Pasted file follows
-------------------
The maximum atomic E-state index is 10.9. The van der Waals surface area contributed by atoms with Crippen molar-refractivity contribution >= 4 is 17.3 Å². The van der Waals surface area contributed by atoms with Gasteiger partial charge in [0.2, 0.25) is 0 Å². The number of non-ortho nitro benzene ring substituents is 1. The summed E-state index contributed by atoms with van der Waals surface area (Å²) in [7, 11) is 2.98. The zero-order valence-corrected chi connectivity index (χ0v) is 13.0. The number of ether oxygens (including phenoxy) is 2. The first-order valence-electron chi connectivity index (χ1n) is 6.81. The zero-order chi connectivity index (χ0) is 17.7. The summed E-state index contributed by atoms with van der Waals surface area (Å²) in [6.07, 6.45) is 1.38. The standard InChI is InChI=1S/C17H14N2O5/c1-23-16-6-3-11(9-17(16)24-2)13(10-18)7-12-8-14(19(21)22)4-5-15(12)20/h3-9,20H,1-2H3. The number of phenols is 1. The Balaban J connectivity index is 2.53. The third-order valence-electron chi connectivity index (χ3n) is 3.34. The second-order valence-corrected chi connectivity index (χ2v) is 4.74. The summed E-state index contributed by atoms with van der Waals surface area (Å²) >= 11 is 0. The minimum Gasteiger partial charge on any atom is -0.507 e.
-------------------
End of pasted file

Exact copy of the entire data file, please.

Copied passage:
The maximum atomic E-state index is 10.9. The van der Waals surface area contributed by atoms with Crippen molar-refractivity contribution >= 4 is 17.3 Å². The van der Waals surface area contributed by atoms with Gasteiger partial charge in [0.2, 0.25) is 0 Å². The number of non-ortho nitro benzene ring substituents is 1. The summed E-state index contributed by atoms with van der Waals surface area (Å²) in [7, 11) is 2.98. The zero-order valence-corrected chi connectivity index (χ0v) is 13.0. The number of ether oxygens (including phenoxy) is 2. The first-order valence-electron chi connectivity index (χ1n) is 6.81. The zero-order chi connectivity index (χ0) is 17.7. The summed E-state index contributed by atoms with van der Waals surface area (Å²) in [6.07, 6.45) is 1.38. The standard InChI is InChI=1S/C17H14N2O5/c1-23-16-6-3-11(9-17(16)24-2)13(10-18)7-12-8-14(19(21)22)4-5-15(12)20/h3-9,20H,1-2H3. The number of phenols is 1. The Balaban J connectivity index is 2.53. The third-order valence-electron chi connectivity index (χ3n) is 3.34. The second-order valence-corrected chi connectivity index (χ2v) is 4.74. The summed E-state index contributed by atoms with van der Waals surface area (Å²) >= 11 is 0. The minimum Gasteiger partial charge on any atom is -0.507 e.